A Dad, a Father, is a funny thing. We all have a Dad, whether we know him or not. I know a few people who have never met their fathers and probably never will. What a peculiar situation to be in. To be half of someone you don’t even know.
My Dad is a great person for doing things. He does things. My Dad is, and I’ll be prepared to fight you over this, the wisest person I have ever met. I trust his advice implicitly on absolutely anything- if the boiler makes a funny noise, if an electric appliance starts to smoke, if I need advice on a financial or practical matters- I call my Dad. No doubts or questions in my mind, he’ll know the answer.
I don’t wish to make my Dad sound boring because he’s not. My Dad used to be a firefighter. Pretty cool, isn’t it? I know to everyone, hopefully, your Dad is a hero anyway, but my Dad actually is.
I’ve never been able to make sense of how he did the things he did. My Dad, I remember, was always there. He took me on bike rides. We hung a new cabinet in the bathroom together. He drove me faithfully to my dance lessons every Saturday over and over again, for years. I don’t recall him not being there for any birthday or Christmas. He was the primary breadwinner in our household (not through my Mum’s choice but rather through circumstance) and yet he was always there, to drive you somewhere, to make you sausages for breakfast. It’s nothing short of outstanding how he did all the things he did.
He’s quite astonishingly green fingered. His garden is and always has been beautiful. The cat preferred to sit on him because he could sit for hours reading the paper, glasses never quite perched on his ears. He has a huge dent in his collarbone because he broke his collarbone and it healed funny. His little finger on one hand is bent because he broke that too. He’s so like his own father, it’s a little scary. I will never forget the image of him and his dad stood in the garden of my grandparents neat little bungalow, spade in hand, looking at the vegetable patch.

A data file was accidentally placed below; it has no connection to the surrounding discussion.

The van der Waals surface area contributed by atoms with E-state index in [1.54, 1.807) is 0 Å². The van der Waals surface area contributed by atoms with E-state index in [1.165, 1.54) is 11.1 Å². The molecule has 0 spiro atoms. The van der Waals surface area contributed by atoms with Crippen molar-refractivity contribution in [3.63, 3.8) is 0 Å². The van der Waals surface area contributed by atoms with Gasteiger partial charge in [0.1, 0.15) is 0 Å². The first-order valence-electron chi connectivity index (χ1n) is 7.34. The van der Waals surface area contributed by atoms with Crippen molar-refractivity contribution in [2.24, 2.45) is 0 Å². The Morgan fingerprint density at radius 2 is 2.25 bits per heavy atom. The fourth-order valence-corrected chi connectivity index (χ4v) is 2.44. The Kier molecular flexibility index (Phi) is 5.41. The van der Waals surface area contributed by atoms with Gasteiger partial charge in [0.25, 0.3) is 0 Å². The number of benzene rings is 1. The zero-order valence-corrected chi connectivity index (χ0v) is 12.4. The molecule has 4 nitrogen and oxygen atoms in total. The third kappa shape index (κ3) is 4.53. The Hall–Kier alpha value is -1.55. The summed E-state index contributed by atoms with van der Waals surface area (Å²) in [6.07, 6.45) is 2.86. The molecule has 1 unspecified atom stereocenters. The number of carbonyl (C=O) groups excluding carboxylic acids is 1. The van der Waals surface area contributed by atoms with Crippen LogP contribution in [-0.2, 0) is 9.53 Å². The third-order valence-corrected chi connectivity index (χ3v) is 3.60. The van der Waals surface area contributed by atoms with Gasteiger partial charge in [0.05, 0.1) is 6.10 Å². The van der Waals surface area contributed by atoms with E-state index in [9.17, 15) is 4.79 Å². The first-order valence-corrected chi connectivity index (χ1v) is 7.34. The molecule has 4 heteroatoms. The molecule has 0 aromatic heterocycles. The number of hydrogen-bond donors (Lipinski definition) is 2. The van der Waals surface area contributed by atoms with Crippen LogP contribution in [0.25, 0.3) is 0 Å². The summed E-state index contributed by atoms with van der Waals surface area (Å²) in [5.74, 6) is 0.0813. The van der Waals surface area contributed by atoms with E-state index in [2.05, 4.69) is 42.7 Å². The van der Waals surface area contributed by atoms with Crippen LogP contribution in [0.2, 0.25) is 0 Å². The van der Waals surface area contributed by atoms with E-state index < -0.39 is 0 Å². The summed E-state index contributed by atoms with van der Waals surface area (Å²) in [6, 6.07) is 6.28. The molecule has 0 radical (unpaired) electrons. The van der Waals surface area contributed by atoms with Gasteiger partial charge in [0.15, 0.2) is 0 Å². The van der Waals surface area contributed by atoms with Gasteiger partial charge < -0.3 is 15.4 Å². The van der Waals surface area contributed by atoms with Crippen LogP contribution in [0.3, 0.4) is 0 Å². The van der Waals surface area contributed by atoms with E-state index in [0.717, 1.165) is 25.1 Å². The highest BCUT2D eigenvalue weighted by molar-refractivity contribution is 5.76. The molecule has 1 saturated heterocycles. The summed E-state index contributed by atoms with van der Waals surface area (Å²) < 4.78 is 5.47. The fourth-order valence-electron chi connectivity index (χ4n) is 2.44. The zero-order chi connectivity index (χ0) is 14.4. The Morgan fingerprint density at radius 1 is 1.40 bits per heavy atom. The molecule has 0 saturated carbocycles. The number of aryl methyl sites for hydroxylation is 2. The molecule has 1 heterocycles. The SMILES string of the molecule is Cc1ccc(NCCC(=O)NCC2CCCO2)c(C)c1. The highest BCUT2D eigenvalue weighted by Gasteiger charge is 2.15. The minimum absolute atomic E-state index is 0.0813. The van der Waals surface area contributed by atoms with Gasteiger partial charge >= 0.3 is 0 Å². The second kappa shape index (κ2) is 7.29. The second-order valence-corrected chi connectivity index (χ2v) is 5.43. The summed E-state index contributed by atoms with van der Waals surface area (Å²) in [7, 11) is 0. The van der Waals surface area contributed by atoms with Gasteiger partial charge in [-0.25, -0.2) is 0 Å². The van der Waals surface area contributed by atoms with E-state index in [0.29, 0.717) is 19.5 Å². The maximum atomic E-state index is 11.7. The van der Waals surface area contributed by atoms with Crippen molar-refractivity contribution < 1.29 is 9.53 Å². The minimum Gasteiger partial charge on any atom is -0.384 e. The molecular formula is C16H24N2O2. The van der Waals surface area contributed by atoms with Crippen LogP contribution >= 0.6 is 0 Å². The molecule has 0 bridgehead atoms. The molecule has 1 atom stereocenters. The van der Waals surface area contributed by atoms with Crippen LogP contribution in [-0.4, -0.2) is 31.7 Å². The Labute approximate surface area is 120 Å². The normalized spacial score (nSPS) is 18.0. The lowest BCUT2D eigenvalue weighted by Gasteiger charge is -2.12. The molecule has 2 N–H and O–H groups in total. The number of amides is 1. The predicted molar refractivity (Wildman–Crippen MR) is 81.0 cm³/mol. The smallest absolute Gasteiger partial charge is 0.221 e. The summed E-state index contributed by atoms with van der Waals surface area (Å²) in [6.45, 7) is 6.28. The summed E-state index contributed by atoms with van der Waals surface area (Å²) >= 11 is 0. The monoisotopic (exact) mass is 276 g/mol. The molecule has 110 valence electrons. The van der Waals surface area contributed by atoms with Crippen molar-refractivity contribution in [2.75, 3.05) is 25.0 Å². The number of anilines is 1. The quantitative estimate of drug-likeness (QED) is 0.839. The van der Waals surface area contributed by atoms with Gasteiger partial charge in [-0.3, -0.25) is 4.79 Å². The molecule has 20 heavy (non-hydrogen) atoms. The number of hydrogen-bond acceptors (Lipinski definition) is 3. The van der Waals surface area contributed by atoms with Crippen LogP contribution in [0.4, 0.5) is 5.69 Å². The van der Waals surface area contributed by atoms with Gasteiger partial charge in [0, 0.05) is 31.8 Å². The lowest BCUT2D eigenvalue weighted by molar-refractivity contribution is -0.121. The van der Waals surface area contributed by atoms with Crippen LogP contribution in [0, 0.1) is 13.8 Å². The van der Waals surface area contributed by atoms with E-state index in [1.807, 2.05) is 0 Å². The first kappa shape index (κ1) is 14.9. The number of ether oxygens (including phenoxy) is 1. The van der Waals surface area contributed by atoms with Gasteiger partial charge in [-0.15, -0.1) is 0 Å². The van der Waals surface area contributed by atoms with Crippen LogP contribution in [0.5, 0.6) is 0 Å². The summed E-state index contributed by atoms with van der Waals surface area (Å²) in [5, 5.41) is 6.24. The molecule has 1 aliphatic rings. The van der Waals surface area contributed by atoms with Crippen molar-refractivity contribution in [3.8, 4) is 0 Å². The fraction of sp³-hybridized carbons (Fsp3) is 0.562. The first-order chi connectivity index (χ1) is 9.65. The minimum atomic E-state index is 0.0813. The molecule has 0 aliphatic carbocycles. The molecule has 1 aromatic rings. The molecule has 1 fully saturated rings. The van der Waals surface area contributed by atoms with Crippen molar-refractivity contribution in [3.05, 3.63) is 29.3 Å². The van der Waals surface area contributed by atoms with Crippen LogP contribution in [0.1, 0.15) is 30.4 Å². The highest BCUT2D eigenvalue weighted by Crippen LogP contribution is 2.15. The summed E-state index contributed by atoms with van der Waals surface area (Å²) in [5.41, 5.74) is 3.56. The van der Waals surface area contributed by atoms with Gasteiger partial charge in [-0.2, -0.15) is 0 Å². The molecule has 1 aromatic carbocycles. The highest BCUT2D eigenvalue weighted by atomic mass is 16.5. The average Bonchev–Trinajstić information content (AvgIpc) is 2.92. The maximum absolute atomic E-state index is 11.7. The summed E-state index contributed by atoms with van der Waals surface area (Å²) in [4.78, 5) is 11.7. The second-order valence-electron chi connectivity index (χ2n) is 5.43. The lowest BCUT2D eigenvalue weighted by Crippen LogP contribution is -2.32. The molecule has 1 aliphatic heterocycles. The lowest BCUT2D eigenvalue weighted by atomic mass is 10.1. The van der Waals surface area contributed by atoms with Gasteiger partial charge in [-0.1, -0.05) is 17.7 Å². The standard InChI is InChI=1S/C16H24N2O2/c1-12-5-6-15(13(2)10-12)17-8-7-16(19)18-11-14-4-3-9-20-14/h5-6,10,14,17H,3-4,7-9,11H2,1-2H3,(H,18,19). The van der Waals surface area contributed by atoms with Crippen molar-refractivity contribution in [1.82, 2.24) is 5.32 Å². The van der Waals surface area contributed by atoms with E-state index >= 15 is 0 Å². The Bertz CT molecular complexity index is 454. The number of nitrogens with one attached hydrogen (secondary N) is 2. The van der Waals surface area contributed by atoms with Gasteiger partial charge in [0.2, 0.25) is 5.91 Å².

He doesn’t know anything about music, as in literally nothing, which is amusing for someone who lives with someone as music obsessed as my Mum. His handwriting is absolutely stunning- the beautiful flowing italic script they don’t teach in schools any more. He’s fiercely bright and his successes in work are testimony to that. When he retired from the Fire Service, many people came to tell me how highly they thought of my Dad- let me tell you, they were not lying. It’s a sign of the type of man I think, when they are so highly regarded.
We give Mothers a lot of love for the rearing of children, and so we should. They do the effort of carrying and giving birth to the child, but I think it’s only fair we give the credit to Fathers that they deserve. My Dad was kind and giving with his time and his love for his children, and he continues now as I am an adult to be generous and thoughtful, to celebrate your successes and commiserate when things don’t go well. He’s a fantastic person to have in a crisis because he’s so entirely unflappable, and a brilliant person to talk to if you’re down, because he’ll have a few words of wisdom and a funny story, and you’ll feel absolutely fine.
I know it’s a bit cliché, to be a little girl and to think your Dad is so amazing, but I really did, and I don’t think I’ll ever grow out of that. He is one of my most favourite people on the planet, and nothing will ever change that. I owe him more than words can ever say, a difficult position for a writer. Just like I said when I wrote about my Mum, let’s all take a minute to remember our Fathers, with us and gone, and thank them for their love. I cannot say what I would have done without my Dad.
There goes my hero, watch him as he goes.